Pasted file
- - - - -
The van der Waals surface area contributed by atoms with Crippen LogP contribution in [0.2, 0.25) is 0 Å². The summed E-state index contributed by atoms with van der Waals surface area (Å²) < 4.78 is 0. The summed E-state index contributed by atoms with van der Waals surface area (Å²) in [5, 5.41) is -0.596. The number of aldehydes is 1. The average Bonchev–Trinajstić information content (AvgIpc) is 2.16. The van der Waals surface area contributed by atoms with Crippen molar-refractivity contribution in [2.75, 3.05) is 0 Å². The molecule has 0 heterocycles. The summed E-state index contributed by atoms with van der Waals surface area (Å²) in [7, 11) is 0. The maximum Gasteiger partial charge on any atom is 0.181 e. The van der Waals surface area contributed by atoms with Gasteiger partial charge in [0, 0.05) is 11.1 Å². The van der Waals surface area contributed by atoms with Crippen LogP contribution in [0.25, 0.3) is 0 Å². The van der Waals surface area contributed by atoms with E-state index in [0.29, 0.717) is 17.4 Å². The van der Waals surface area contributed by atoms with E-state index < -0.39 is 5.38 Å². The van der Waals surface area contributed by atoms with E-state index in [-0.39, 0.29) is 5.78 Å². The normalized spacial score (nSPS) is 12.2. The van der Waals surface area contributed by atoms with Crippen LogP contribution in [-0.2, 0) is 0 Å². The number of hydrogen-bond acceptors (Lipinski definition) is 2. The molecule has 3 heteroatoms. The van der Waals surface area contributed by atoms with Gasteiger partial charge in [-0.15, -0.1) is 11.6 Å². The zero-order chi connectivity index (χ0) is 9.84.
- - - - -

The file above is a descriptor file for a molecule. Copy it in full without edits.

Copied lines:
The van der Waals surface area contributed by atoms with Crippen LogP contribution in [0.2, 0.25) is 0 Å². The summed E-state index contributed by atoms with van der Waals surface area (Å²) < 4.78 is 0. The summed E-state index contributed by atoms with van der Waals surface area (Å²) in [5, 5.41) is -0.596. The number of aldehydes is 1. The average Bonchev–Trinajstić information content (AvgIpc) is 2.16. The van der Waals surface area contributed by atoms with Crippen molar-refractivity contribution in [2.75, 3.05) is 0 Å². The molecule has 0 heterocycles. The summed E-state index contributed by atoms with van der Waals surface area (Å²) in [7, 11) is 0. The maximum Gasteiger partial charge on any atom is 0.181 e. The van der Waals surface area contributed by atoms with Gasteiger partial charge in [0, 0.05) is 11.1 Å². The van der Waals surface area contributed by atoms with Crippen LogP contribution in [0.25, 0.3) is 0 Å². The van der Waals surface area contributed by atoms with E-state index in [0.29, 0.717) is 17.4 Å². The van der Waals surface area contributed by atoms with E-state index < -0.39 is 5.38 Å². The van der Waals surface area contributed by atoms with E-state index in [-0.39, 0.29) is 5.78 Å². The normalized spacial score (nSPS) is 12.2. The van der Waals surface area contributed by atoms with Crippen LogP contribution in [-0.2, 0) is 0 Å². The number of hydrogen-bond acceptors (Lipinski definition) is 2. The molecule has 3 heteroatoms. The van der Waals surface area contributed by atoms with Gasteiger partial charge in [-0.15, -0.1) is 11.6 Å². The zero-order chi connectivity index (χ0) is 9.84.